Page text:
The Monastery of Agios Georgios Gorgoleimon is on the foot of the Koudouni Mountain, 500 meters above the sea level, near the Kato Asites settlement.
The monastery is very picturesque as it does not use electricity and so the liturgies of the church of the monastery remind the atmosphere of the past.
There are huge oak trees in the churchyard of the monastery. There is also a plane and a cypressus that have been declared preserved natural monuments.
The bust of the brave chieftain, Fragias Mastrachas, is also in the precinct of the monastery. He was killed when he was 75 years old in a battle against the Turks in Asites.
The history of the Monastery starts from the era of the Venetian Occupation. In a 1319, Venetian record, it is called Ai Giorgis Gorgos and used as a cemetery rebuilt on the ruins of an older temple. According to the people of the neighboring village, the old church of Agios Nikolaos was in the place where the monastery is today.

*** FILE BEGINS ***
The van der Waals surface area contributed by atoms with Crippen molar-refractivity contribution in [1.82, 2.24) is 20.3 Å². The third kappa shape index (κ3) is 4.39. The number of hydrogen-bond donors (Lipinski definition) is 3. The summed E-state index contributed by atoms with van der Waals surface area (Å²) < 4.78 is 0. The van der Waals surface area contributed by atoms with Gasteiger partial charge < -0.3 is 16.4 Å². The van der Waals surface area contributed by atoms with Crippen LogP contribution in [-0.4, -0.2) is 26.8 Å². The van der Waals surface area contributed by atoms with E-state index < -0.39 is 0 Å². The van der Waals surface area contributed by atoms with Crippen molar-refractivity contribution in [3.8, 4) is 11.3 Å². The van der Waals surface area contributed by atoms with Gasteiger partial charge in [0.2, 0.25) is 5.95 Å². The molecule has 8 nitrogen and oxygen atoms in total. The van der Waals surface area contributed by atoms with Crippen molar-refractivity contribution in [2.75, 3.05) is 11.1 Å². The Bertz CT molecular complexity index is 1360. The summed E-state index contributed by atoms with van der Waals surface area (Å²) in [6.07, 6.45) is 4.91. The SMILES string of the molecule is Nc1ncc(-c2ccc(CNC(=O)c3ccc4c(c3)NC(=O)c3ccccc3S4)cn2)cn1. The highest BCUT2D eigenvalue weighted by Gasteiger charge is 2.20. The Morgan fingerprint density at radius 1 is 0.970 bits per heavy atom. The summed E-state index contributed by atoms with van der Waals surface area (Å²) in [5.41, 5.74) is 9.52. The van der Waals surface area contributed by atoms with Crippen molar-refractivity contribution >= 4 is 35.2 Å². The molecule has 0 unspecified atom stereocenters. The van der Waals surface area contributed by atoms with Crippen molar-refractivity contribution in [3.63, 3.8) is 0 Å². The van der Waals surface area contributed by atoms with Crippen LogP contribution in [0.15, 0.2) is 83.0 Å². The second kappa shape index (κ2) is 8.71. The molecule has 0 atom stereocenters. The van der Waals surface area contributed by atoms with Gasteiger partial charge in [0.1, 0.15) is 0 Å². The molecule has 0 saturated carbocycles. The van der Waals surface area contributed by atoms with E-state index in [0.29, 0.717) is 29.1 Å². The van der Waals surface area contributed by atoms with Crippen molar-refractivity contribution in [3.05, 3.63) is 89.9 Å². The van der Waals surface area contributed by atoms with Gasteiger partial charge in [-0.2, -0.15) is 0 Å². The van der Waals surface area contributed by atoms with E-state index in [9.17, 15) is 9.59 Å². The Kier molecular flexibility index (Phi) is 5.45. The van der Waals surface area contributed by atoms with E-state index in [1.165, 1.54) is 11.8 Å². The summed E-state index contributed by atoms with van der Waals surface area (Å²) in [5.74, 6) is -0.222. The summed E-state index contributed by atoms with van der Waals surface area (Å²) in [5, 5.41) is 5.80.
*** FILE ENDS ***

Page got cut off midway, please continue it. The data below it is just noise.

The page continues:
During the Turkish Occupation it was a center of the revolutionary movements due to its place and was blown up by the Turks.
In 1950, the monastery was renovated and distributed all of its property to the villagers in 1966.
There are many views on the place name of the monastery. It is believed that, once, a monk was a guest in the monastery. As the night fell, the monk got very thirsty but the monks of the monastery couldn’t give him to drink water as they had taken it from a well and was opaque. He fell asleep being thirsty and a young man entered in his room and gave him water in a “laini” (i.e. a very big bowl). When he got up in the morning, he tried to find the young man to thank him, but he couldn’t find him anywhere. Then, he noticed that “Ai Giorgis Gorgolainis” was written on the big bowl.
The ruins of the monastery of Agios Antonios are in Petali, near the Agios Georgios Gorgolainis.